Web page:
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    • what rights of access do you have on your agreement with the landlord?   i suspect you shouldn't have to pay a thing.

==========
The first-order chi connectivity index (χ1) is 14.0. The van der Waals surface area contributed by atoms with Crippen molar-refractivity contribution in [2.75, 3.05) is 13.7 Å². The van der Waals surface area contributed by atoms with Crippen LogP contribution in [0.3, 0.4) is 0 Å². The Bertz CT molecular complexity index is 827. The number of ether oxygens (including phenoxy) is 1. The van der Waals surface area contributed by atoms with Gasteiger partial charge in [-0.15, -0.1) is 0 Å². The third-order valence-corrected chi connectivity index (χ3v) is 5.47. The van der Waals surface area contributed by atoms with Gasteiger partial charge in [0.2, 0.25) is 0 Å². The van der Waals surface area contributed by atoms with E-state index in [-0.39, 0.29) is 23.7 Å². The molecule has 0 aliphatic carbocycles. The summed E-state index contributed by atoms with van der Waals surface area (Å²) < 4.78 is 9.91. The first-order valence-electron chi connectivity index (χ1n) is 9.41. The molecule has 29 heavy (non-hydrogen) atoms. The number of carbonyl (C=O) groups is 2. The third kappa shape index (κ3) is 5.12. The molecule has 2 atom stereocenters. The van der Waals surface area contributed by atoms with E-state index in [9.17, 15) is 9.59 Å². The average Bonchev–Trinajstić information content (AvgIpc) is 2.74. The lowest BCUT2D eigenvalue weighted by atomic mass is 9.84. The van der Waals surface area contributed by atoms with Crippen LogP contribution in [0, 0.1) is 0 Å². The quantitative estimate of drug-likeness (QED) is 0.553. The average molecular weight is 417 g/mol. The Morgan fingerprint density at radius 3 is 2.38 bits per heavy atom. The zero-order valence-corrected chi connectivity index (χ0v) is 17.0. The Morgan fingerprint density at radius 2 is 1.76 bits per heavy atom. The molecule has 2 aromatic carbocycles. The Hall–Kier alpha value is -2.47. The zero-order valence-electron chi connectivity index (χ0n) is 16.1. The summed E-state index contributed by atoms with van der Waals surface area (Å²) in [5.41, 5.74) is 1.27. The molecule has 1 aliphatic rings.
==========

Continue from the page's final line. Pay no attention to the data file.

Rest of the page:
• then there is your proof to them why would you pay for BB twice!!   for my notes: GENERAL NOTES ON CHARGEBACK & Continuous Payment Authority & BACS   .....  We have been telling people to put a letter into their bank instructing them  not to make any payments under any circumstances to these companies  . http://whatconsumer.co.uk/visa-debit-chargeback/- it works! usually this should be done using the number on your debit card  .  banks MUST follow written intructions from their customers ! . CANCELLING YOUR DEBIT CARD DOES NOT STOP CPA'S  .  This fsa guide has now been updated:  . http://www.fsa.gov.uk/static/pubs/consumer_info/know_your_rights_guide.pdf http://www.fca.org.uk/news/continuous-payment-authorities-your-right-to-cancel https://www.fca.org.uk/consumers/unauthorised-payments-account  .  Here's the text:  .  Cancelling a regular  card payment:  .  When you give your credit or debit card details to a company and authorise them to take regular payments from your account,   such as for a gym membership or magazine subscription,  it is known as a ‘recurring transaction’ or ‘continuous payment authority’.  . These are often confused with direct debits, but do not offer the same guarantee if the amount or date of the payment changes.  .  In most cases, regular payments can be cancelled by telling the company taking the payments.   .  However,   you have the right to cancel them directly with your bank or card issuer by telling it that you have stopped permission for the payments.   Your bank or card issuer must then stop them – it has no right to insist that you agree this first with the company taking the payments.  .  Be aware, though, that you will still be responsible for paying any money that you owe. and that CANCELLING YOUR CARD WILL NOT STOP THE CPA  .  ..  .  New june 2013  .  Regulator orders Banks and mutuals to review complaints about not cancelling recurring payments from November 2009.  .  Consumers who have set up a regular payment from their account will now be able to successfully cancel that arrangement   by contacting their card provider, the Financial Conduct Authority said.  .  The FCA has been examining how easy it is for customers to cancel Continuous Payment Authorities (CPAs)   due either to payday lendersicon or for other regular payments such as subscriptions or gymicon memberships.  .  CPAs, which are also commonly called recurring transactions or recurring payments,   are relatively easy to set up but can be hard to cancel, causing problems for consumers trying to manage their finances,the FCA said.  .  Now, following the FCA review of how the largest high street banks and mutuals process requests to cancel CPAs, they have agreed that they will ensure that when   a customer asks for a recurring payment to end, that will be sufficient to cancel the arrangement. They have also confirmed that should a payment go through by   mistake following cancellation by a customer the customer will be refunded immediately.  .  In addition to securing this commitment, the largest banks and mutuals have agreed to review every individual complaint they have received about the non-  cancellation of a CPA and to pay redress where payments have continued to be made despite the customer cancelling the arrangement. This applies to all complaints   since November 2009 when the Financial Services Authority, the FCA’s predecessor, began regulating banking conduct.  .  Clive Adamson, the FCA’s director of supervision, said: “It’s important that consumers are confident that banks are meeting their everyday banking needs. Today   customers can be confident that when they ask for a Continuous Payment Authority to be cancelled – it will be cancelled - and that it can be done easily.   . “We recognise that historically this is an area where some customers have struggled but the banks and mutuals have responded positively to our work on this issue.   From now on we expect them to be getting this right. In addition, they have committed to review past complaints.” .  .  Also mentioned your displeasure that as whomever took your money had obviously attempted this many times   probably activating your banks own anti fraud software - nobody had the decency to inform my you this was going on.? .  .In the FSA's own words:  .  ..  What should I do about a payment from my account that I didn’t authorise?  .  Your bank must refund an unauthorised transaction.   Money can only be taken from your account if you have authorised the transaction   or if your bank can prove you were at fault –  . see below.  Contact your bank immediately if you notice an unauthorised payment from your account. .  If you are sure you did not authorise the payment, you can claim a refund.  .  However, your bank does not have to refund you if you do not tell it about the payment until 13 months  or more after the date it left your account.  .  Your bank must refund an unauthorised transaction  .  ------------------  .  Your bank may only refuse a refund for an unauthorised transaction if:  .  ? it can prove you authorised the transaction  – though your bank cannot simply say that use of your password,   card and PIN proves you authorised a payment; or .  ? it can prove you are at fault because you acted fraudulently,   or because you deliberately,   or with gross negligence, failed to protect the details of your card, PIN or password in a way that allowed the transaction  .  -----------------------  .  How quickly must my bank refund me for an unauthorised transaction?  .  The bank must make the refund immediately unless it has evidence that one of the above reasons applies.   Your bank may ask you to answer some questions and fill out a form confirming what has happened,   but it cannot delay your refund while it waits for you to return the form.  If the bank has evidence that one of the above reasons for refusing a refund applies,   it may investigate before making a refund   but must look into it as quickly as possible.   If your bank rejects your claim for a refund it should explain why.  If the transaction was on a credit card, the refund may not happen immediately.   But the card issuer cannot charge interest or ask for repayment of the amount unless it can prove you are liable to pay